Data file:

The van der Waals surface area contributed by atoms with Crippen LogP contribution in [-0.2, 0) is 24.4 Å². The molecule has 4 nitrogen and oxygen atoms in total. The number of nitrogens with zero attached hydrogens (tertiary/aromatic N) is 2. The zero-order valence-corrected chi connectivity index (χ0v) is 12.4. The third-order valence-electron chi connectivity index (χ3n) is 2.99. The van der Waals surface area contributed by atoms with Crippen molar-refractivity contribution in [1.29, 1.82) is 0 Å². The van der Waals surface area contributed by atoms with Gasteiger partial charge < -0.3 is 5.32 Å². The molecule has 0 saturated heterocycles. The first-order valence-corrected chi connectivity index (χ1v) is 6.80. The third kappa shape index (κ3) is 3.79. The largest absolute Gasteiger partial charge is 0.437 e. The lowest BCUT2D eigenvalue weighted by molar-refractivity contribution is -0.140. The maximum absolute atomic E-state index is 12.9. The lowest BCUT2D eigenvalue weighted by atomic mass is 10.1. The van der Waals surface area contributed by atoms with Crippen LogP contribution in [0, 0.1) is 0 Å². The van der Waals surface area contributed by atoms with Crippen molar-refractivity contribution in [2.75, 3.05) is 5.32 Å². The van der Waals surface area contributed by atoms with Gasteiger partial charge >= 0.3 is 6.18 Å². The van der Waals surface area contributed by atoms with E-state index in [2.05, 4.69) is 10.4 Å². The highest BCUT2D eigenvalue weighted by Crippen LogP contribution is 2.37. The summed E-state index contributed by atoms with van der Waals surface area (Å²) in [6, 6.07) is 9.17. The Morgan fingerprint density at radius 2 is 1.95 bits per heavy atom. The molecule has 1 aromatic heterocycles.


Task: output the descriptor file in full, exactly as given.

The van der Waals surface area contributed by atoms with Crippen LogP contribution in [-0.2, 0) is 24.4 Å². The molecule has 4 nitrogen and oxygen atoms in total. The number of nitrogens with zero attached hydrogens (tertiary/aromatic N) is 2. The zero-order valence-corrected chi connectivity index (χ0v) is 12.4. The third-order valence-electron chi connectivity index (χ3n) is 2.99. The van der Waals surface area contributed by atoms with Crippen molar-refractivity contribution in [1.29, 1.82) is 0 Å². The van der Waals surface area contributed by atoms with Gasteiger partial charge < -0.3 is 5.32 Å². The molecule has 0 saturated heterocycles. The first-order valence-corrected chi connectivity index (χ1v) is 6.80. The third kappa shape index (κ3) is 3.79. The largest absolute Gasteiger partial charge is 0.437 e. The lowest BCUT2D eigenvalue weighted by molar-refractivity contribution is -0.140. The maximum absolute atomic E-state index is 12.9. The lowest BCUT2D eigenvalue weighted by atomic mass is 10.1. The van der Waals surface area contributed by atoms with Crippen LogP contribution in [0, 0.1) is 0 Å². The van der Waals surface area contributed by atoms with Crippen molar-refractivity contribution in [2.75, 3.05) is 5.32 Å². The van der Waals surface area contributed by atoms with Gasteiger partial charge >= 0.3 is 6.18 Å². The van der Waals surface area contributed by atoms with E-state index in [2.05, 4.69) is 10.4 Å². The highest BCUT2D eigenvalue weighted by Crippen LogP contribution is 2.37. The summed E-state index contributed by atoms with van der Waals surface area (Å²) in [6, 6.07) is 9.17. The Morgan fingerprint density at radius 2 is 1.95 bits per heavy atom. The molecule has 1 aromatic heterocycles.